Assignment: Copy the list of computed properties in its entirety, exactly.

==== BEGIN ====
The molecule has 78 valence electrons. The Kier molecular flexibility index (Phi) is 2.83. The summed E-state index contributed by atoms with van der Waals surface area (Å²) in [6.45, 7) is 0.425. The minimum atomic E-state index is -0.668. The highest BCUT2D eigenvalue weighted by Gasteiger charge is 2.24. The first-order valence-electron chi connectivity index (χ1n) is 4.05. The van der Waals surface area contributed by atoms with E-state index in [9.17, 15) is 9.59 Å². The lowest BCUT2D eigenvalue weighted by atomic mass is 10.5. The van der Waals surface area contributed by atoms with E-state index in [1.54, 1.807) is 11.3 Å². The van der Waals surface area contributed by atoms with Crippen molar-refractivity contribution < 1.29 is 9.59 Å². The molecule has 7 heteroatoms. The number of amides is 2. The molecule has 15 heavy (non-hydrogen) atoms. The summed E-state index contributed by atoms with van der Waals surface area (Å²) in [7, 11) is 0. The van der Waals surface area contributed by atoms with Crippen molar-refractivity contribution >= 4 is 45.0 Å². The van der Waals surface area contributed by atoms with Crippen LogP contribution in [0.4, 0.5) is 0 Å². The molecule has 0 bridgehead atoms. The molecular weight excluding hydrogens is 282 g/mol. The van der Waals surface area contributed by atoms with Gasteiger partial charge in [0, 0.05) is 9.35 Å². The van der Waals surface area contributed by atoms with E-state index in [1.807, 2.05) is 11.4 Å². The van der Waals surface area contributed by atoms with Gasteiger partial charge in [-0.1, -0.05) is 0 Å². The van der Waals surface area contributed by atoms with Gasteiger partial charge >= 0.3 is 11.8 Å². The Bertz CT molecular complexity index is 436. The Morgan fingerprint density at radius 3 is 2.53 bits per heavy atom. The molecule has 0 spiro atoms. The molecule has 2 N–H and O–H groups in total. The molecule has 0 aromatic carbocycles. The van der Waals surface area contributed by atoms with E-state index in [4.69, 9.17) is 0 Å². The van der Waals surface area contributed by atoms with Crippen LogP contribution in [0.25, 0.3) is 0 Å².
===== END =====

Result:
The molecule has 78 valence electrons. The Kier molecular flexibility index (Phi) is 2.83. The summed E-state index contributed by atoms with van der Waals surface area (Å²) in [6.45, 7) is 0.425. The minimum atomic E-state index is -0.668. The highest BCUT2D eigenvalue weighted by Gasteiger charge is 2.24. The first-order valence-electron chi connectivity index (χ1n) is 4.05. The van der Waals surface area contributed by atoms with E-state index in [9.17, 15) is 9.59 Å². The lowest BCUT2D eigenvalue weighted by atomic mass is 10.5. The van der Waals surface area contributed by atoms with E-state index in [1.54, 1.807) is 11.3 Å². The van der Waals surface area contributed by atoms with Crippen molar-refractivity contribution < 1.29 is 9.59 Å². The molecule has 7 heteroatoms. The number of amides is 2. The molecule has 15 heavy (non-hydrogen) atoms. The summed E-state index contributed by atoms with van der Waals surface area (Å²) in [7, 11) is 0. The van der Waals surface area contributed by atoms with Crippen molar-refractivity contribution >= 4 is 45.0 Å². The van der Waals surface area contributed by atoms with Crippen LogP contribution in [0.4, 0.5) is 0 Å². The molecule has 0 bridgehead atoms. The molecular weight excluding hydrogens is 282 g/mol. The van der Waals surface area contributed by atoms with Gasteiger partial charge in [0, 0.05) is 9.35 Å². The van der Waals surface area contributed by atoms with E-state index in [1.807, 2.05) is 11.4 Å². The van der Waals surface area contributed by atoms with Gasteiger partial charge in [-0.1, -0.05) is 0 Å². The van der Waals surface area contributed by atoms with Gasteiger partial charge >= 0.3 is 11.8 Å². The Bertz CT molecular complexity index is 436. The Morgan fingerprint density at radius 3 is 2.53 bits per heavy atom. The molecule has 0 spiro atoms. The molecule has 2 N–H and O–H groups in total. The molecule has 0 aromatic carbocycles. The van der Waals surface area contributed by atoms with E-state index in [4.69, 9.17) is 0 Å². The van der Waals surface area contributed by atoms with Crippen LogP contribution in [0.25, 0.3) is 0 Å².